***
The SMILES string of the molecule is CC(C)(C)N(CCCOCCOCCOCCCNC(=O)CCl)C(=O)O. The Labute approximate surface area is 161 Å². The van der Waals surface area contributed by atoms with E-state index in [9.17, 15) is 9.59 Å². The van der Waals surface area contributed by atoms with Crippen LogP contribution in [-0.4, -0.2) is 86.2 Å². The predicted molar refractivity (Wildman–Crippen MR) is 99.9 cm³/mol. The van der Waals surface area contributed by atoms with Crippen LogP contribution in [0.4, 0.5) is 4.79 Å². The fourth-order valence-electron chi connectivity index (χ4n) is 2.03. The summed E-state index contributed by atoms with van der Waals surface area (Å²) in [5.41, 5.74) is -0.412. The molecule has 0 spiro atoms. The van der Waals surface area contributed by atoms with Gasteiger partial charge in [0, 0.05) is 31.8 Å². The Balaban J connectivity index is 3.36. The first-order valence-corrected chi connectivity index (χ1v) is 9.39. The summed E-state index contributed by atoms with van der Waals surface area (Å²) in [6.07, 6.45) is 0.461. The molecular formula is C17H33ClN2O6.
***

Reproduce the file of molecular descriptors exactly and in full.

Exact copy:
The SMILES string of the molecule is CC(C)(C)N(CCCOCCOCCOCCCNC(=O)CCl)C(=O)O. The Labute approximate surface area is 161 Å². The van der Waals surface area contributed by atoms with E-state index in [9.17, 15) is 9.59 Å². The van der Waals surface area contributed by atoms with Crippen LogP contribution in [-0.4, -0.2) is 86.2 Å². The predicted molar refractivity (Wildman–Crippen MR) is 99.9 cm³/mol. The van der Waals surface area contributed by atoms with Crippen LogP contribution in [0.4, 0.5) is 4.79 Å². The fourth-order valence-electron chi connectivity index (χ4n) is 2.03. The summed E-state index contributed by atoms with van der Waals surface area (Å²) in [5.41, 5.74) is -0.412. The molecule has 0 spiro atoms. The van der Waals surface area contributed by atoms with Gasteiger partial charge in [0, 0.05) is 31.8 Å². The Balaban J connectivity index is 3.36. The first-order valence-corrected chi connectivity index (χ1v) is 9.39. The summed E-state index contributed by atoms with van der Waals surface area (Å²) in [6.07, 6.45) is 0.461. The molecular formula is C17H33ClN2O6.